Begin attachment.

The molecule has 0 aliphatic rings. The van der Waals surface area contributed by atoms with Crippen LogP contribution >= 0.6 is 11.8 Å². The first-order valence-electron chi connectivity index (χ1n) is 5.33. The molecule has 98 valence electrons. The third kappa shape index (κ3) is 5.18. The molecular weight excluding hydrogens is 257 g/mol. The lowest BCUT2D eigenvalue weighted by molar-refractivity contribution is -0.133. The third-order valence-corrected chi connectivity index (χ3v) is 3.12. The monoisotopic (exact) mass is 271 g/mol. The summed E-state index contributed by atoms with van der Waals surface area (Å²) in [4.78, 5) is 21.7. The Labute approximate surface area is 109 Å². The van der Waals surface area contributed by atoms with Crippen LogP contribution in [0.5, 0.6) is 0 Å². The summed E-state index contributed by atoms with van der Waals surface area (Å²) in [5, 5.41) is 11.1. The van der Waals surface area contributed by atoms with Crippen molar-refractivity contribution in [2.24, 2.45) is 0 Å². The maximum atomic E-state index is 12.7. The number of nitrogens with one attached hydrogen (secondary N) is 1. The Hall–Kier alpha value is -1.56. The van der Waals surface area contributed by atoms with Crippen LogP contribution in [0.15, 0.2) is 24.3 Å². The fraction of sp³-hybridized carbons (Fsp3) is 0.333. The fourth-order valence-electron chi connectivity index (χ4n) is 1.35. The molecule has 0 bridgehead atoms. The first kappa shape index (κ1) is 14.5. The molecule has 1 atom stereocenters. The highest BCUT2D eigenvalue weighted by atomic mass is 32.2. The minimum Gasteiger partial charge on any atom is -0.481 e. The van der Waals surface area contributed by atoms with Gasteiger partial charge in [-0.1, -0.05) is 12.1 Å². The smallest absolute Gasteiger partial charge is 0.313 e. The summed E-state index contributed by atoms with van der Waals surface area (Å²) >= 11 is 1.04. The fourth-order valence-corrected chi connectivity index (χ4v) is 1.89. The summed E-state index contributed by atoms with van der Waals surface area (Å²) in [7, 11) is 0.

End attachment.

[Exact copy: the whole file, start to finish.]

The molecule has 0 aliphatic rings. The van der Waals surface area contributed by atoms with Crippen LogP contribution >= 0.6 is 11.8 Å². The first-order valence-electron chi connectivity index (χ1n) is 5.33. The molecule has 98 valence electrons. The third kappa shape index (κ3) is 5.18. The molecular weight excluding hydrogens is 257 g/mol. The lowest BCUT2D eigenvalue weighted by molar-refractivity contribution is -0.133. The third-order valence-corrected chi connectivity index (χ3v) is 3.12. The monoisotopic (exact) mass is 271 g/mol. The summed E-state index contributed by atoms with van der Waals surface area (Å²) in [4.78, 5) is 21.7. The Labute approximate surface area is 109 Å². The van der Waals surface area contributed by atoms with Crippen LogP contribution in [0.5, 0.6) is 0 Å². The summed E-state index contributed by atoms with van der Waals surface area (Å²) in [5, 5.41) is 11.1. The van der Waals surface area contributed by atoms with Crippen molar-refractivity contribution in [2.24, 2.45) is 0 Å². The maximum atomic E-state index is 12.7. The number of nitrogens with one attached hydrogen (secondary N) is 1. The Hall–Kier alpha value is -1.56. The van der Waals surface area contributed by atoms with Crippen LogP contribution in [0.15, 0.2) is 24.3 Å². The fraction of sp³-hybridized carbons (Fsp3) is 0.333. The fourth-order valence-electron chi connectivity index (χ4n) is 1.35. The molecule has 0 bridgehead atoms. The first kappa shape index (κ1) is 14.5. The molecule has 1 atom stereocenters. The highest BCUT2D eigenvalue weighted by atomic mass is 32.2. The minimum Gasteiger partial charge on any atom is -0.481 e. The van der Waals surface area contributed by atoms with Gasteiger partial charge in [-0.1, -0.05) is 12.1 Å². The smallest absolute Gasteiger partial charge is 0.313 e. The summed E-state index contributed by atoms with van der Waals surface area (Å²) >= 11 is 1.04. The fourth-order valence-corrected chi connectivity index (χ4v) is 1.89. The summed E-state index contributed by atoms with van der Waals surface area (Å²) in [7, 11) is 0.